By: Michael A. Graham
Dr. Richard Allen Williams, is currently a Clinical Professor of Medicine at the UCLA School of Medicine, President/CEO of the Minority Health Institute, Inc. in Los Angeles, California and the President of the National Medical Association. Dr. Williams list of accolades and accomplishments throughout his long and storied career in medicine are impressive and honorable. He has spent his career in “Matters of the Heart.” As a world renowned cardiologist, Dr. Williams founded the Association of Black Cardiologists (ABC) in 1974 and served as its president for 10 years. He also became the first chairman of the Board of Directors and started the ABC Newsletter. The ABC established the endowed “Dr. Richard Allen Williams Scholarship for Black Medical Students” in his honor in 1980.
Dr. Williams says that “the heart is the most important organ in the body because it keeps blood circulating to all other organs. Heart health in the Black community is critical because poor heart health leads to hypertension or high blood pressure, the reason that’s important is because high blood pressure can lead to a number of problems affecting other organs.” The results of which can cause stokes, heart attacks, kidney failure and even blindness. The statics are alarming in the differential between Blacks, as opposed, to Whites. The Black community has a 300% higher mortality or death rate than do Whites. One of the major contributing factors for high blood pressure is due to high stress in many areas of the Black community. “The social economics determinisms of health is the prime reason for this level of stress,” according to Dr. Williams. Even environmental aspects impact upon Black people in way that do not impact upon White and other ethnic populations. Interestingly enough, if you look at perimeters such as high blood pressure in the Hispanic or Latino community, though they are in similar circumstances as the Black community, their outcomes aren’t anywhere close to what you find in the Black community. The medical community calls it the “Hispanic Paradox.” “They have all the risk factors, as we do, that cause high blood pressure but they don’t have the same terrible outcomes as we do that ravishes our communities, such as high incidents of strokes and heart attacks, in fact, nobody in this country has that kind of outcome.” Black people are the most beset upon part of the population in regards to terrible diseases and if you take a look at heart disease and other diseases, “Blacks suffer more from cancer, lung disease, breast cancer, prostate cancer and just about any other disease you can name with a higher mortality rate that do Whites. These are things that we need to look at, in regards to racial and ethnic perspectives or what we now call healthcare disparities.”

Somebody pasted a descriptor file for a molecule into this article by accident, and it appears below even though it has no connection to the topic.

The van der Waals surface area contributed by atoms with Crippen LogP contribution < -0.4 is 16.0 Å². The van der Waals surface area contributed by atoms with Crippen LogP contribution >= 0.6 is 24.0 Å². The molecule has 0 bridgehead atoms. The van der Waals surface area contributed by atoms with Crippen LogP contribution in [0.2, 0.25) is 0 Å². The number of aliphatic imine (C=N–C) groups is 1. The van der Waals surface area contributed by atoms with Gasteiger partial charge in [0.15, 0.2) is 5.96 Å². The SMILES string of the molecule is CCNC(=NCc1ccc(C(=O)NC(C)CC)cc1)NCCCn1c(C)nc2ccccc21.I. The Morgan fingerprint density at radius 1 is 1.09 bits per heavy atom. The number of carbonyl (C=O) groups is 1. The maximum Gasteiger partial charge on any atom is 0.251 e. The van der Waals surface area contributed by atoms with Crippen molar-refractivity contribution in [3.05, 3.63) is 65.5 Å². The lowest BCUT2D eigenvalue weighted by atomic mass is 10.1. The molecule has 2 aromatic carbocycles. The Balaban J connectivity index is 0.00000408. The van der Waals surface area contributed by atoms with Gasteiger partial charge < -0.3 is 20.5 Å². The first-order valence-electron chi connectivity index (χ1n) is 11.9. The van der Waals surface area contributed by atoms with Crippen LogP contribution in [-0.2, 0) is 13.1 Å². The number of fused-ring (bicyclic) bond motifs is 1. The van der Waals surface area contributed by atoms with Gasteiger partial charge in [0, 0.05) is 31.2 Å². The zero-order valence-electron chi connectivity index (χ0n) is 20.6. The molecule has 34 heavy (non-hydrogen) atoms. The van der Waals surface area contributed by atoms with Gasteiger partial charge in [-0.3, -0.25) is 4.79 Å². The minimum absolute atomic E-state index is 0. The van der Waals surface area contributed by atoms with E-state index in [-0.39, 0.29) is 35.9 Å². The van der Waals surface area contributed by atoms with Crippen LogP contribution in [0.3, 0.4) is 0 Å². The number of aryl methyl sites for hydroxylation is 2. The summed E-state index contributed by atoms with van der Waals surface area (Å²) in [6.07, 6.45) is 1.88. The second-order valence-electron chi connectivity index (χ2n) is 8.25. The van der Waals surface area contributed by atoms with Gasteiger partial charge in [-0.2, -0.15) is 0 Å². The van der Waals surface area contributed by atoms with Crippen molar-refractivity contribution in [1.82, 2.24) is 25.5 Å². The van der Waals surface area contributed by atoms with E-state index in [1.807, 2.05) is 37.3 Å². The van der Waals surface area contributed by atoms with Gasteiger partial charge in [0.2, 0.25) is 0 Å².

Dr. Williams, in quoting Marcus Gravey, implores Black people to “Rise Up You Mighty Nation” and take control of your own health fortunes, destinies, communities, livelihoods and lives.